Wales, United Kingdom
Coed Rhyal, a 13.33 acre woodland of mature oak, occupies a north west facing slope that looks out over Carmarthen Bay. A stone’s throw from Burry Port this delightful woodland is almost pure, old oak with a floor adorned with a carpet of bluebells in the spring and early summer months.
The closed canopy of the oak casts a shadow on the characterful woodland habitat that lies beneath the leaf cover. With honeysuckle climbers, bilberry, primrose and ferns, Coed Rhyal is an ecological gem. The woodland contains extensive fallen and standing deadwood as well as mature trees with extensive cavities, which are also a valuable ecological resource.
There is a patchy lower canopy of holly and hazel typical of oak woodlands. Where the canopy breaks, a stunning outlook offers a feast for the eyes with views of distant land and water. A seasonal stream trickles down the northeast boundary. This pristine woodland is in the midst of the coal mining industry that was once a thriving industry in the area.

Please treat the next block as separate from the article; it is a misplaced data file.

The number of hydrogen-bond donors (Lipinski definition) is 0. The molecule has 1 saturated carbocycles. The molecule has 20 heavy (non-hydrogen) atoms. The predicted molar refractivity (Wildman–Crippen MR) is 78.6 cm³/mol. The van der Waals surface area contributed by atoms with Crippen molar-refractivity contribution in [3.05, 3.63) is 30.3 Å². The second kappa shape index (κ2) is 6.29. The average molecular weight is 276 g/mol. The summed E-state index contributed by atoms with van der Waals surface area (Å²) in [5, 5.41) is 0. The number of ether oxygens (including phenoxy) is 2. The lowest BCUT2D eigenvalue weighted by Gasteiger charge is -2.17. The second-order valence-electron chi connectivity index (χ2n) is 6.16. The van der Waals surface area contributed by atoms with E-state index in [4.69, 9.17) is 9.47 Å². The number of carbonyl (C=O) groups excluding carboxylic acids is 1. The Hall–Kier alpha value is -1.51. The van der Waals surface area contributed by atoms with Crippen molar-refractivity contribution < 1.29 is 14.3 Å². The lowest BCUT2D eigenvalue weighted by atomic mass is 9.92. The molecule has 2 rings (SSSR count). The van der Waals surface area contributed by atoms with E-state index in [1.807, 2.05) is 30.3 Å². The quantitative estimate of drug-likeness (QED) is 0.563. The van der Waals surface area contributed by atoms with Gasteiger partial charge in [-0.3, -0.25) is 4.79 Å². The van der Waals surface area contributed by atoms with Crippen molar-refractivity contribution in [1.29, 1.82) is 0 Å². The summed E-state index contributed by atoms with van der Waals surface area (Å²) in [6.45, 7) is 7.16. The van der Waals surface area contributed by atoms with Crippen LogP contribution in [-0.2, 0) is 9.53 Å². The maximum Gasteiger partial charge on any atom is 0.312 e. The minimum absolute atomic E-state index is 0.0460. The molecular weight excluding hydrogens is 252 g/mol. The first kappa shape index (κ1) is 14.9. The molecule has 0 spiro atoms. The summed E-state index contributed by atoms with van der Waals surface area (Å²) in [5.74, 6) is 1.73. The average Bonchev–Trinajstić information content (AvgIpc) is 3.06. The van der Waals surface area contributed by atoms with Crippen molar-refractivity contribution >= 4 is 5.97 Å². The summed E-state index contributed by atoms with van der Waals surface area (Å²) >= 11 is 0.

The property has been surveyed by Carter Jonas (founded in 1855), a leading UK estate management firm. The freehold purchase was facilitated by DWF, a leading global provider of integrated legal and business services. Please visit our disclosure section for their detailed reports.
This approach is in line with the ethos of (United Nations Sustainable Development Goals) UN SDG 15 and also serves the objectives of the United Nations Decade on Ecosystem Restoration (2021-2030).
Why an ancient Welsh woodland is perfect for drinking in a little ‘green peace’ 😊
Carmarthen Bay in West Wales is much loved for its broad, peach-white sands, its migratory birdlife and its sweeping sand and mud flats and salt marshes. It’s the birthplace of the Arthurian legend of the magician Merlin and one of the landscapes that inspired celebrated Welsh poet Dylan Thomas. In 2009, the UK’s Joint Nature Conservation Committee listed Carmarthen Bay and Estuaries as a Special Area of Conservation, for the presence in the Bay of and its saltmarshes of sea rush (Juncus maritimus) and marsh-mallow (Althaea officinalis), rare invertebrates and the twait shad (Alosa fallax), a threatened migratory fish.
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